Pubdate: Thu, 16 May 2002
Source: Valley Voice, The (CN BC)
Copyright: 2002 The Valley Voice
Note: No known website. Contact data not verified.
Author: Robert Sharpe
Note: Sharpe is program officer with the US Drug Policy Alliance
Bookmark: (Cannabis - Canada)


In arguing that marijuana growing is not harmless, Sgt. Jim Reaburn 
confuses the [police] drug war's collateral damage with marijuana.

Hazardous marijuana grow operations are a direct result of marijuana 
prohibition, not the marijuana plant.  Legitimate farmers do not steal 
electricity to grow produce in the basement of rented homes,  If legal, 
growing marijuana would be less profitable than farming tomatoes.  As it 
stands, the drug war distorts market forces such that an easily grown weed 
is literally worth its weight in gold.  Rather than continue to subsidize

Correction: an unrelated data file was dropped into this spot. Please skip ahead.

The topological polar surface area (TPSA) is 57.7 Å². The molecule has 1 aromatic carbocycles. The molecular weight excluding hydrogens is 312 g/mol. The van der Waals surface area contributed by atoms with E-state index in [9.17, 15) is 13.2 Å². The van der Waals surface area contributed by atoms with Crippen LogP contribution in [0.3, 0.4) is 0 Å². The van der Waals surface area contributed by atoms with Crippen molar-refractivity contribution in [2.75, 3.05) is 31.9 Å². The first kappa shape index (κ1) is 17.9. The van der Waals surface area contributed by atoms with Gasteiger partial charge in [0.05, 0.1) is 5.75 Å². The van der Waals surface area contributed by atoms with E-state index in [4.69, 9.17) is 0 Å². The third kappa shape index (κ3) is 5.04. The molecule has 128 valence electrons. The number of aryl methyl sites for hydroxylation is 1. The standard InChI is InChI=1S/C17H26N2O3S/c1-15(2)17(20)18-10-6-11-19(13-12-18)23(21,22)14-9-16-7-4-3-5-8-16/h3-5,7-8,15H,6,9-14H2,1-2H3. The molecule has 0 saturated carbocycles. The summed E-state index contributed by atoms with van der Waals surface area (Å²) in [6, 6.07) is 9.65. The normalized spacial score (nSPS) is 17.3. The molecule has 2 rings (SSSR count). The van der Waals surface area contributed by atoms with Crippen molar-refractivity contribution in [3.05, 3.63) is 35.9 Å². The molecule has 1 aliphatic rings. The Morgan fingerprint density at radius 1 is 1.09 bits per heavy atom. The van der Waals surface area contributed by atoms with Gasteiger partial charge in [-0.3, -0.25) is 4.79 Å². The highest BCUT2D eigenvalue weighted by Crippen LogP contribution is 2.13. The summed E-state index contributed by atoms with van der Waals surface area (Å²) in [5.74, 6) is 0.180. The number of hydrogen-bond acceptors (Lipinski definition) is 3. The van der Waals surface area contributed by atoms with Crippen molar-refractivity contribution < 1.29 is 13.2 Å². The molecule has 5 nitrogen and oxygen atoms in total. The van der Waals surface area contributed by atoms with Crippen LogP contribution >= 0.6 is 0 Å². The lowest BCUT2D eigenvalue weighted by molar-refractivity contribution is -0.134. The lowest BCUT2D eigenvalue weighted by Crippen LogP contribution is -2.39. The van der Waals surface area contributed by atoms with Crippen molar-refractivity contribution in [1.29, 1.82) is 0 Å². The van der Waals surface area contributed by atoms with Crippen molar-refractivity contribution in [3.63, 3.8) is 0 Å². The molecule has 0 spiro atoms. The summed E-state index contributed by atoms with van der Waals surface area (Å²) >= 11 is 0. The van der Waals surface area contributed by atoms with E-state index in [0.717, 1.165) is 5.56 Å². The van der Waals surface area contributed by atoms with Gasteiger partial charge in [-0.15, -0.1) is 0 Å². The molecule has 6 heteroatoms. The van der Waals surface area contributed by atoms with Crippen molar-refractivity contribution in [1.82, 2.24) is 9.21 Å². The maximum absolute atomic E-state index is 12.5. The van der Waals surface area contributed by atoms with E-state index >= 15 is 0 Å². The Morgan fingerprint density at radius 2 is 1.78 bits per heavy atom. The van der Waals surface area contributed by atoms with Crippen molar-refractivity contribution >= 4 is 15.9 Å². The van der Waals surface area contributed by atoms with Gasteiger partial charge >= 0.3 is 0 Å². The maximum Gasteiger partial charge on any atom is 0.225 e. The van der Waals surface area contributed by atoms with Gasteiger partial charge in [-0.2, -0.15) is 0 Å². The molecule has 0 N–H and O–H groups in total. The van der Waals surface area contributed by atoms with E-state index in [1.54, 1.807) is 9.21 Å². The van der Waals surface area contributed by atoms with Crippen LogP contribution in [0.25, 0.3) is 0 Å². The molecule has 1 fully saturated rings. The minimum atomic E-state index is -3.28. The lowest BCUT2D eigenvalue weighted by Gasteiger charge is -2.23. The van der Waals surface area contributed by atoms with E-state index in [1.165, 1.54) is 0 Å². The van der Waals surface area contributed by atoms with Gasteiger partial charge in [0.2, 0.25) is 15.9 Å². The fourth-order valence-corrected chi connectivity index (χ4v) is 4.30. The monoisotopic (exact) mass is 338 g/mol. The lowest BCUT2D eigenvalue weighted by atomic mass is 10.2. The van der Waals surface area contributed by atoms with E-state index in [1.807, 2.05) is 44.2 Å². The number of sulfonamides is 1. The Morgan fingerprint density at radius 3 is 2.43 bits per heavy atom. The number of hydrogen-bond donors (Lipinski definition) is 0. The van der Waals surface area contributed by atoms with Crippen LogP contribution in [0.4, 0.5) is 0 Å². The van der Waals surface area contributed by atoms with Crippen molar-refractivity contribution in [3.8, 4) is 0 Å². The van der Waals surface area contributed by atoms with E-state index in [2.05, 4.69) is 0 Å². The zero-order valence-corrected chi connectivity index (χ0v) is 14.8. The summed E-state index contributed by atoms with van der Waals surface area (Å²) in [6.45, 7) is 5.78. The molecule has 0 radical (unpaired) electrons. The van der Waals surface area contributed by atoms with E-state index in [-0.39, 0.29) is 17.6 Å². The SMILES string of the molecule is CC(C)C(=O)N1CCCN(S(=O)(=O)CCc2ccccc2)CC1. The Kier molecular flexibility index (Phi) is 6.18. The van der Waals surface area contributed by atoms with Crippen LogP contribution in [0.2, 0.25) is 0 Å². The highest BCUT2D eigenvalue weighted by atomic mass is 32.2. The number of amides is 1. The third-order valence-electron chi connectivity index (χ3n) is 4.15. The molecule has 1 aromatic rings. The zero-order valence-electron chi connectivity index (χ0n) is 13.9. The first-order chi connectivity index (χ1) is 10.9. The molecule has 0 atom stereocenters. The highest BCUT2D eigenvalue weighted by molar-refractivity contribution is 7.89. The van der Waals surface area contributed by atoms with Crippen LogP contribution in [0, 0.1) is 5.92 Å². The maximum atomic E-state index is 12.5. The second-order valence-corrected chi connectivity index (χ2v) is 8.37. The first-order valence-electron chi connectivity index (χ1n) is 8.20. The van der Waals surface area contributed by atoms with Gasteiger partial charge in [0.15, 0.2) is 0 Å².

organized crime and put neighbourhoods at risk of fire, policymakers should 
consider taxing and regulating the sale of marijuana to adults.

There is a big difference between condoning marijuana use and protecting 
children from drugs.  Decriminalization acknowledges the social reality of 
marijuana use and frees users from the stigma of life-shattering criminal 

What's really needed is a regulated market with age controls.  Right now 
kids have an easier time buying pot than beer.  Separating the hard and 
soft drug markets is critical.  Marijuana may be relatively harmless 
compared to legal alcohol - pot has never been shown to cause an overdose 
death - but marijuana prohibition is deadly.

As long as marijuana distribution remains in the hands of organized crime, 
consumers will continue to come into contact with harder drugs. Drug policy 
reform may send the wrong message to children, but I like to think the 
children themselves are more important than the message.

Robert Sharpe, Washington, DC
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